But if I were to pick up on one or two threads in the report it would be the following. We are clearly a parish that is welcoming and knows how to throw a good party! The Year End BBQ in June and the Back to Church BBQ in September along with the Harvest Dinner in October, the Fall Fail and Galas speak to this. This is a gift that not many churches have. We can continue to craft this gift for good.
I am also really pleased with the Stewardship Campaign this past year and I am deeply thankful for all of you who have responded positively to this initiative. What this means for us as a parish is that we now have an established Stewardship Committee that has received support and education from the diocese in developing tools for us to engage with. The results of the Stewardship Campaign indicate that we have achieved the half-way point of our financial goal. This is exciting because it shows that we believe that what we have to offer is worthy of our treasure.
So where do we go from here? Have we reached the point where we can sit back and relax and check “church stability” off our list? Oh if only it were that easy. God continues to call us, the people of St. Martin’s into ministry because God is not finished with us yet. All this shows that there is more work to be done.
As I reflect on this past year and all that we have achieved, my charge to you as a parish is that we set our sights to grow numerically. Over the past couple of years we have worked hard to create an environment that is conducive to growth. The challenge for us now is to grow. This will not be easy and will take a couple of years. But I firmly believe that what we have to offer is so good and so life giving that people will want to come to us. Growing numerically will take the commitment of everyone who calls this parish home. The power of invitation and making a point of inviting people to church cannot be underestimated. If you are with me, and if you are committed to this, there is a really fun and engaging exercise that we can undertake where we can double the size of our congregation in a single Sunday. It has happened before, and the best part about it is that it is nearly free.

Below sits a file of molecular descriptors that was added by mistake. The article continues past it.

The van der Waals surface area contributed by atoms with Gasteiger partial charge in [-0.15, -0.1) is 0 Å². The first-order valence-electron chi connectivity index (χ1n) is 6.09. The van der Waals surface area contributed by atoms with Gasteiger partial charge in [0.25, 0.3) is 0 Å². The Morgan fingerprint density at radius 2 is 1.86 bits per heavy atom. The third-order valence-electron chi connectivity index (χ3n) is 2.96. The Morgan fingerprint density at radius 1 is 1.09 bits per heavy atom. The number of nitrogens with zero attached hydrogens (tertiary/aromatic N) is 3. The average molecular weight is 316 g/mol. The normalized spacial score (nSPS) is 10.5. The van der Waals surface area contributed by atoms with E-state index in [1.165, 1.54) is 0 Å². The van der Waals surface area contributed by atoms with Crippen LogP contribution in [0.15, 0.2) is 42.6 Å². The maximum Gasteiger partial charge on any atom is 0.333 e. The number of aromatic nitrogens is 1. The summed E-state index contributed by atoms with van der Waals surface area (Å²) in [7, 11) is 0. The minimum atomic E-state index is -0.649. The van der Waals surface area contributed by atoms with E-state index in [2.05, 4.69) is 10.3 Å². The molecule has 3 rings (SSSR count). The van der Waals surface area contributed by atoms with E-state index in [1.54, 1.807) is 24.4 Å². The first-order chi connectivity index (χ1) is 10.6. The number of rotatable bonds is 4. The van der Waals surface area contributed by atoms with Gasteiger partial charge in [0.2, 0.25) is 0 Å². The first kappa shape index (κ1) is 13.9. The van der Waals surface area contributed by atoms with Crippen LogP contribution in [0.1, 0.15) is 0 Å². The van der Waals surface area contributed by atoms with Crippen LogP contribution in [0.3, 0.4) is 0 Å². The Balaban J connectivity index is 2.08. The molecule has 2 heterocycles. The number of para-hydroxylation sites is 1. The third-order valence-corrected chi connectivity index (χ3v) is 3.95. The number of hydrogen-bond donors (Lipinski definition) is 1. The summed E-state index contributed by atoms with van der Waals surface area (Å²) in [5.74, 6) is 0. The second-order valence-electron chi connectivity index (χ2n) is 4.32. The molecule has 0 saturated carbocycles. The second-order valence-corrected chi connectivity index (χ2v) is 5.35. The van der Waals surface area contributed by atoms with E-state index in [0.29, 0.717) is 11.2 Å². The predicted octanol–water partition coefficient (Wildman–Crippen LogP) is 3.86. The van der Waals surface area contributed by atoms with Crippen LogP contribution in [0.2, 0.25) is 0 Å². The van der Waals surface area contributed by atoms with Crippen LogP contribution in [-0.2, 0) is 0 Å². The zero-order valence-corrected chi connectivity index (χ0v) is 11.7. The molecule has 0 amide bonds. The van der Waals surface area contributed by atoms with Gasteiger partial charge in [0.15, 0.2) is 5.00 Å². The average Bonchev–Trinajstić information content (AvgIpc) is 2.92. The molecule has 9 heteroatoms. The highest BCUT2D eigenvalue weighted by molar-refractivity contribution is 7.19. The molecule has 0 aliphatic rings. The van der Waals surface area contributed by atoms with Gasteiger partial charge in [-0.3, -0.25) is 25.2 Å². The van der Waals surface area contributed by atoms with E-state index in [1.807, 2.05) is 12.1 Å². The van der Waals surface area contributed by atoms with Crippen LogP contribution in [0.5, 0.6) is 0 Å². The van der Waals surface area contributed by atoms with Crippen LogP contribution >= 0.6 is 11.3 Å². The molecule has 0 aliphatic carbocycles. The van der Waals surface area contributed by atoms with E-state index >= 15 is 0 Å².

In addition to this we will continue to create a parish environment that is conducive to growth. We will remain committed to making Sunday morning “Gold” as the Bishop would say. I commend to you any one of the upcoming cottage meetings in March and April where we will be talking about our liturgical and pastoral priorities and dreams as a parish. Do we have the need for the ministry of a Deacon or an Honorary Assistant priest for example?
We will remain committed to our social gatherings and work to make them as inviting and as innovative as they can possibly be. I am excited about the Italian Dinner being planned for September as a parish fundraiser. We are going to eat well my friends!
We will continue to create programming that will feed the body and soul and reach people where they are in their lives.
I believe we can do all of this, and I believe we can do so much more because I believe in you and there is no other place I would rather be than here with you where the Spirit of God is alive and well in all our hearts.